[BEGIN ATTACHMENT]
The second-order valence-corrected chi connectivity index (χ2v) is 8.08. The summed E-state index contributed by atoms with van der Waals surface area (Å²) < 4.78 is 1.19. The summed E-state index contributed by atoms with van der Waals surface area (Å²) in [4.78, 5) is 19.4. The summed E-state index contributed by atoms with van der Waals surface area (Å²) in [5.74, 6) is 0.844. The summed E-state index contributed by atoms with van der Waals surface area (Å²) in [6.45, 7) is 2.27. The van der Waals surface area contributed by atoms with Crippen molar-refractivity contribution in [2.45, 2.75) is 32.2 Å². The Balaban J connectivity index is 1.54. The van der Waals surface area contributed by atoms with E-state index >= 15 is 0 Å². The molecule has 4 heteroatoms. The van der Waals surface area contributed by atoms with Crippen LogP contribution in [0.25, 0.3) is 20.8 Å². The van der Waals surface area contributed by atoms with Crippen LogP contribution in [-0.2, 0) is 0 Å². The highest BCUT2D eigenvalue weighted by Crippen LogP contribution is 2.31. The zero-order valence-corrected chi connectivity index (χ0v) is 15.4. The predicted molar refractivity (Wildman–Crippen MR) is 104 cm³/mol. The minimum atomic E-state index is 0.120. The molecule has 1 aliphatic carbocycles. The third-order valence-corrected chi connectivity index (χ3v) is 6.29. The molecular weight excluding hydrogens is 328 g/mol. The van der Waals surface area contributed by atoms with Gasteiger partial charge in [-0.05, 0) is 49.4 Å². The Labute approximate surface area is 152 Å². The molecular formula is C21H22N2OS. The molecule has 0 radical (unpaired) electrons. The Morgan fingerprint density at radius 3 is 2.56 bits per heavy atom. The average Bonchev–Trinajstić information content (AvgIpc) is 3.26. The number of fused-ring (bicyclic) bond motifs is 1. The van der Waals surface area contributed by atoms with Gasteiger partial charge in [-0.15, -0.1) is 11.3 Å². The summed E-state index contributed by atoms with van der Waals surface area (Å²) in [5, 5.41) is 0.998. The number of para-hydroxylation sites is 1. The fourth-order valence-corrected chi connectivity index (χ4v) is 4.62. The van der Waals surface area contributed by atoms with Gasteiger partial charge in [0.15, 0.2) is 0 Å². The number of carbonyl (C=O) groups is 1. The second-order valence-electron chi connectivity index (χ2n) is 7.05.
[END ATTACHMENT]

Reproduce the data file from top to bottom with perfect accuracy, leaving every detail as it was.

The second-order valence-corrected chi connectivity index (χ2v) is 8.08. The summed E-state index contributed by atoms with van der Waals surface area (Å²) < 4.78 is 1.19. The summed E-state index contributed by atoms with van der Waals surface area (Å²) in [4.78, 5) is 19.4. The summed E-state index contributed by atoms with van der Waals surface area (Å²) in [5.74, 6) is 0.844. The summed E-state index contributed by atoms with van der Waals surface area (Å²) in [6.45, 7) is 2.27. The van der Waals surface area contributed by atoms with Crippen molar-refractivity contribution in [2.45, 2.75) is 32.2 Å². The Balaban J connectivity index is 1.54. The van der Waals surface area contributed by atoms with E-state index >= 15 is 0 Å². The molecule has 4 heteroatoms. The van der Waals surface area contributed by atoms with Crippen LogP contribution in [0.25, 0.3) is 20.8 Å². The van der Waals surface area contributed by atoms with Crippen LogP contribution in [-0.2, 0) is 0 Å². The highest BCUT2D eigenvalue weighted by Crippen LogP contribution is 2.31. The zero-order valence-corrected chi connectivity index (χ0v) is 15.4. The predicted molar refractivity (Wildman–Crippen MR) is 104 cm³/mol. The minimum atomic E-state index is 0.120. The molecule has 1 aliphatic carbocycles. The third-order valence-corrected chi connectivity index (χ3v) is 6.29. The molecular weight excluding hydrogens is 328 g/mol. The van der Waals surface area contributed by atoms with Gasteiger partial charge in [-0.05, 0) is 49.4 Å². The Labute approximate surface area is 152 Å². The molecular formula is C21H22N2OS. The molecule has 0 radical (unpaired) electrons. The Morgan fingerprint density at radius 3 is 2.56 bits per heavy atom. The average Bonchev–Trinajstić information content (AvgIpc) is 3.26. The number of fused-ring (bicyclic) bond motifs is 1. The van der Waals surface area contributed by atoms with Gasteiger partial charge in [-0.15, -0.1) is 11.3 Å². The summed E-state index contributed by atoms with van der Waals surface area (Å²) in [5, 5.41) is 0.998. The number of para-hydroxylation sites is 1. The fourth-order valence-corrected chi connectivity index (χ4v) is 4.62. The van der Waals surface area contributed by atoms with Gasteiger partial charge in [0.15, 0.2) is 0 Å². The number of carbonyl (C=O) groups is 1. The second-order valence-electron chi connectivity index (χ2n) is 7.05.